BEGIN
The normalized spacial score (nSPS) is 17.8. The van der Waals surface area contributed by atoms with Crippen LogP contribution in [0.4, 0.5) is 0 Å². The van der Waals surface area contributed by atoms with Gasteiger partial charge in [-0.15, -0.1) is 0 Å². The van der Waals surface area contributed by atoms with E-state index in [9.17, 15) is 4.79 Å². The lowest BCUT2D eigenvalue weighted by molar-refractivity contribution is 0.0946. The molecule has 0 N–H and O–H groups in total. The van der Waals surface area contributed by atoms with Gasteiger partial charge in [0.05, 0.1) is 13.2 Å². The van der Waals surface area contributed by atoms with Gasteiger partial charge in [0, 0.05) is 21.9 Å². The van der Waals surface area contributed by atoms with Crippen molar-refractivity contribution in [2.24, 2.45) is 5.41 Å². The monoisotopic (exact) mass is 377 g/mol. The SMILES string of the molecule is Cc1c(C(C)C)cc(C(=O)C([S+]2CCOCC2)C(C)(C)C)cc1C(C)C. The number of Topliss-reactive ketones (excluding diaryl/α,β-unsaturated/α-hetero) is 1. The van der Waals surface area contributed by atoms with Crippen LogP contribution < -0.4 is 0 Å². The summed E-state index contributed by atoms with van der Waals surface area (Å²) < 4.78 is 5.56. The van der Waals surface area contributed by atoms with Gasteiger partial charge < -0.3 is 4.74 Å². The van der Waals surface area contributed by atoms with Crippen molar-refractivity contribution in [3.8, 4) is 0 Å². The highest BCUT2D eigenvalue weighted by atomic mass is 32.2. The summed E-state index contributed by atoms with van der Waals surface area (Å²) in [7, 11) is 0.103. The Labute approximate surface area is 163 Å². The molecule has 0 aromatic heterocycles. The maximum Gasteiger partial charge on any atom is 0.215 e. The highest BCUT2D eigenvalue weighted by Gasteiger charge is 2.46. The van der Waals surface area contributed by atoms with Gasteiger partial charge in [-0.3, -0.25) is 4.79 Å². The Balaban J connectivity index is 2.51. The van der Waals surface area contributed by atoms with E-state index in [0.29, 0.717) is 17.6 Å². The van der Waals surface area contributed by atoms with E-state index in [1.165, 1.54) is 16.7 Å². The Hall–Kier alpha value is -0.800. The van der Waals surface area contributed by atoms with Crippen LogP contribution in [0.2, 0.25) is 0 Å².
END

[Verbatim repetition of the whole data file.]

The normalized spacial score (nSPS) is 17.8. The van der Waals surface area contributed by atoms with Crippen LogP contribution in [0.4, 0.5) is 0 Å². The van der Waals surface area contributed by atoms with Gasteiger partial charge in [-0.15, -0.1) is 0 Å². The van der Waals surface area contributed by atoms with E-state index in [9.17, 15) is 4.79 Å². The lowest BCUT2D eigenvalue weighted by molar-refractivity contribution is 0.0946. The molecule has 0 N–H and O–H groups in total. The van der Waals surface area contributed by atoms with Gasteiger partial charge in [0.05, 0.1) is 13.2 Å². The van der Waals surface area contributed by atoms with Gasteiger partial charge in [0, 0.05) is 21.9 Å². The van der Waals surface area contributed by atoms with Crippen molar-refractivity contribution in [2.24, 2.45) is 5.41 Å². The monoisotopic (exact) mass is 377 g/mol. The SMILES string of the molecule is Cc1c(C(C)C)cc(C(=O)C([S+]2CCOCC2)C(C)(C)C)cc1C(C)C. The number of Topliss-reactive ketones (excluding diaryl/α,β-unsaturated/α-hetero) is 1. The van der Waals surface area contributed by atoms with Crippen LogP contribution < -0.4 is 0 Å². The summed E-state index contributed by atoms with van der Waals surface area (Å²) < 4.78 is 5.56. The van der Waals surface area contributed by atoms with Gasteiger partial charge < -0.3 is 4.74 Å². The van der Waals surface area contributed by atoms with Crippen molar-refractivity contribution in [3.8, 4) is 0 Å². The highest BCUT2D eigenvalue weighted by atomic mass is 32.2. The summed E-state index contributed by atoms with van der Waals surface area (Å²) in [7, 11) is 0.103. The Labute approximate surface area is 163 Å². The molecule has 0 aromatic heterocycles. The maximum Gasteiger partial charge on any atom is 0.215 e. The highest BCUT2D eigenvalue weighted by Gasteiger charge is 2.46. The van der Waals surface area contributed by atoms with Gasteiger partial charge in [-0.3, -0.25) is 4.79 Å². The Balaban J connectivity index is 2.51. The van der Waals surface area contributed by atoms with E-state index in [0.29, 0.717) is 17.6 Å². The van der Waals surface area contributed by atoms with E-state index in [1.165, 1.54) is 16.7 Å². The Hall–Kier alpha value is -0.800. The van der Waals surface area contributed by atoms with Crippen LogP contribution in [0.2, 0.25) is 0 Å².